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December 4, 1969


Vito J. Titone, J.

Author: Titone

 On June 26, 1969 the defendant was arrested in Queens County and charged with grand larceny. He subsequently petitioned to be adjudicated a narcotic addict pursuant to section 210 of the Mental Hygiene Law. Since he met the conditions set forth in section 210, his civil commitment under section 206 was ordered on August 25, 1969. The Narcotic Addiction Control Commission (the "Commission") placed him at the Arthur Kill Narcotic Rehabilitation Center for treatment. The grand larceny charge was dismissed as provided in subdivision 3 of section 210 of the Mental Hygiene Law.

On October 11, 1969 he allegedly escaped from the Arthur Kill facility, and he was indicted for the crime of escape in the second degree. He now moves to dismiss the indictment, contending that a civilly committed addict cannot legally be indicted for escape from a detention facility and that the escape section of the Penal Law is inapplicable.

Research discloses only two cases in this area, each reaching a contrary result, which are discussed, infra.

The Penal Law defines escape in the second degree at section 205.10:

"A person is guilty of escape in the second degree when:

"1. He escapes from a detention facility".

Section 205.00 (subd. 1) says a "detention facility" means any place used for the confinement, pursuant to an order of a court, of a person (a) charged with or convicted of an offense, or (b) charged with being or adjudicated a youthful offender, wayward minor or juvenile delinquent, or (c) held for extradition, or (d) otherwise confined pursuant to an order of a court." And, section 1000.5 of title 14 of the Official Compilation of Codes, Rules and Regulations of the State of New York (14 NYCRR 1000.5) states:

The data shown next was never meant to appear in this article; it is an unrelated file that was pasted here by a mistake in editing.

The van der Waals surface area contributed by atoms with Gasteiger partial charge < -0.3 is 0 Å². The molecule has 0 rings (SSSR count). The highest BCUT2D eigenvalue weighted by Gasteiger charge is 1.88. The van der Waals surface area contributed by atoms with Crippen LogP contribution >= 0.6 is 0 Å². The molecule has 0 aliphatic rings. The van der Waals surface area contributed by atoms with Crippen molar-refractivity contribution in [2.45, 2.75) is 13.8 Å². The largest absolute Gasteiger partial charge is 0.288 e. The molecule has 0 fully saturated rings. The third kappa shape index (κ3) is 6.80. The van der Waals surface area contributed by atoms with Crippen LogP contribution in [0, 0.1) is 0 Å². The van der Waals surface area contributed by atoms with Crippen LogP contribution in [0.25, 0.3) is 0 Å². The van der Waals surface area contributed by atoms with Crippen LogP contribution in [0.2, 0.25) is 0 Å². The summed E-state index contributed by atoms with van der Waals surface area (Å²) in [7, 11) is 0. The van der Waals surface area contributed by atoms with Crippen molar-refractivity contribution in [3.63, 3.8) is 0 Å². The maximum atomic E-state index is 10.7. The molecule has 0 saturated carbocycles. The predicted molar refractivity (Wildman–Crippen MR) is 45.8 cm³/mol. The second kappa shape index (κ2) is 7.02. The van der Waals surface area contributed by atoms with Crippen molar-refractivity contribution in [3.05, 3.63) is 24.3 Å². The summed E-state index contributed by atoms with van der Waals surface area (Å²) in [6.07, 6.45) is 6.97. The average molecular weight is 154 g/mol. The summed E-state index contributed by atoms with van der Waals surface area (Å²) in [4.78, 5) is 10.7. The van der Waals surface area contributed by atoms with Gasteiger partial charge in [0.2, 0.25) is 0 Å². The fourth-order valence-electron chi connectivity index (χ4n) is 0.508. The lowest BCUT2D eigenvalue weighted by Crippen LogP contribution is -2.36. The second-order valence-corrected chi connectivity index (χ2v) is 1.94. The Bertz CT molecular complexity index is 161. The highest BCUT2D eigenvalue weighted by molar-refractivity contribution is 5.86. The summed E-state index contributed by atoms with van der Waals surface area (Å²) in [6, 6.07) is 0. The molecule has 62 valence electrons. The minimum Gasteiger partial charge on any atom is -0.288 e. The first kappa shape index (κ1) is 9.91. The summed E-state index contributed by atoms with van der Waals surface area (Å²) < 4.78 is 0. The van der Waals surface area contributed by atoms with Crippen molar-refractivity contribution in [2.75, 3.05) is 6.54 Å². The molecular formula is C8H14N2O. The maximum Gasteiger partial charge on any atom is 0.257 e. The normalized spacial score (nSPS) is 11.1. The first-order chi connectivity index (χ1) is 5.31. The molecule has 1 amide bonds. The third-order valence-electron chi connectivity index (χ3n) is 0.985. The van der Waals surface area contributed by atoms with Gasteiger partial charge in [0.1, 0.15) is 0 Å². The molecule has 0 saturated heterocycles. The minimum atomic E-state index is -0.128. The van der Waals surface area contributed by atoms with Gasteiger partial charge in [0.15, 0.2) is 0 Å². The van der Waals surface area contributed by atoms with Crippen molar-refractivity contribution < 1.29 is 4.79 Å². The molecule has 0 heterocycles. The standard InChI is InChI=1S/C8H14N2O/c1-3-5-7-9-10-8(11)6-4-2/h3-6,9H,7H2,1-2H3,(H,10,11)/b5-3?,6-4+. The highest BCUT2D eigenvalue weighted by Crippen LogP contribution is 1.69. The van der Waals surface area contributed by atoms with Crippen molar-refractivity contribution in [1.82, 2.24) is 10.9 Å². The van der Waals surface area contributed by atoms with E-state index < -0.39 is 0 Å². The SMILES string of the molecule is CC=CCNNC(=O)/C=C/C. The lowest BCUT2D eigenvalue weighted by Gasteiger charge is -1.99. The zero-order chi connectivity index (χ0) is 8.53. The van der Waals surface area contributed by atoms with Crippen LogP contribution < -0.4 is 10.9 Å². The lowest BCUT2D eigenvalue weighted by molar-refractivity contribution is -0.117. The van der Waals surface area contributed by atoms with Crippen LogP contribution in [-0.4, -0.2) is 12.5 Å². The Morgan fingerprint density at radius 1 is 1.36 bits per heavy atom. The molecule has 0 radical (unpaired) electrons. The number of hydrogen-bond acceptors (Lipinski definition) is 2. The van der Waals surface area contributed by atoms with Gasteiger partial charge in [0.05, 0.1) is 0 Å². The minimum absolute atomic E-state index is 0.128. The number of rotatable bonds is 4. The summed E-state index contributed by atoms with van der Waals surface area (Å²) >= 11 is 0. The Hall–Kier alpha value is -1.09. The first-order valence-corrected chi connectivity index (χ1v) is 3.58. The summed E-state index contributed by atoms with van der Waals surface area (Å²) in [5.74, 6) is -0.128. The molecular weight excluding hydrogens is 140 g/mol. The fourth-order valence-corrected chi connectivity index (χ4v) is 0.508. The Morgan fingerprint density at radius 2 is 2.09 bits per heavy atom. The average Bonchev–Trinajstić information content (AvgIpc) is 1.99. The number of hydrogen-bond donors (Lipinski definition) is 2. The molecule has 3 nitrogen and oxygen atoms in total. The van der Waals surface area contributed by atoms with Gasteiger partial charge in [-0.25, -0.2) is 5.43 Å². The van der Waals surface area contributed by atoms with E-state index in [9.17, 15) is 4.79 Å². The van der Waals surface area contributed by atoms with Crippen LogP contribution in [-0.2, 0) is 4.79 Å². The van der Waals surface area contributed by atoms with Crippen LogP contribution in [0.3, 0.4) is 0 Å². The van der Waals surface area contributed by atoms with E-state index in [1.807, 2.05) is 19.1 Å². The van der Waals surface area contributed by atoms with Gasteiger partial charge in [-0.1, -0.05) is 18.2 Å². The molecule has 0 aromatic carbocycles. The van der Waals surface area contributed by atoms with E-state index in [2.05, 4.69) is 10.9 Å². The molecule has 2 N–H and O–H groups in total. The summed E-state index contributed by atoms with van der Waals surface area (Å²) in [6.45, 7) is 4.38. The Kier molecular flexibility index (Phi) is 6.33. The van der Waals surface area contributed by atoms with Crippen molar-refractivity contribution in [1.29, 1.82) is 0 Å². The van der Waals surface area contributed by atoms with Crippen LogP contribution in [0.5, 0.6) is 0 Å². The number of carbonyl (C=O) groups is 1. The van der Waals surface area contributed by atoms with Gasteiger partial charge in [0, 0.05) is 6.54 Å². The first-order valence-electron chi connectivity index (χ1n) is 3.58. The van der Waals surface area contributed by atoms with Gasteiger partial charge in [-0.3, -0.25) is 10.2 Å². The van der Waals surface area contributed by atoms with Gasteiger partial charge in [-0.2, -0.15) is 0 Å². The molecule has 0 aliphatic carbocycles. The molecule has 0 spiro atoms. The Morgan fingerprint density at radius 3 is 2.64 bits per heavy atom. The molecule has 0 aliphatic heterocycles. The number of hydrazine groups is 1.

"The following facilities designated for the supervision of narcotic addicts are hereby declared to be detention facilities within the meaning of this Part and of Article 205 of the Penal Law.

(a) Commission facilities:

(14) Arthur Kill Rehabilitation Center".

It seems clear that the Center at Arthur Kill is a "detention facility" as defined in section 205.00 of the Penal Law, that the defendant was there pursuant to an order of a court, and that his alleged departure on October 11 falls squarely within the Penal Law's definition of escape in the second degree.

The defendant points out that subdivision 1 of section 211 of the Mental Hygiene Law requires the Commission to establish regulations concerning the custody, release, etc. of addicts certified to its care, and that subdivision 2 provides that one who escapes while confined in a Commission facility shall be declared a delinquent and that such a declaration "shall interrupt the period of the commitment". Subdivision 3 gives the Commission the power to issue a warrant for the arrest of an escapee.

All this appears to have no relevance to the fact that the defendant is guilty of escape in the second degree, if the allegations in the indictment are proved. No statutory provision or legislative history or case has been cited which justifies a claim that the Mental Hygiene Law or the regulations of the Commission were intended to supplant the escape provisions of the Penal Law. In fact, former subdivision 2 of section 211 of the Mental Hygiene Law provided that a criminally convicted addict who escaped from a Commission facility would be guilty of a misdemeanor. This provision was specifically repealed by the Legislature (L. 1968 ch. 465), leaving only article 205 of the Penal Law to deal with escaped addicts, whether they be civilly or criminally committed.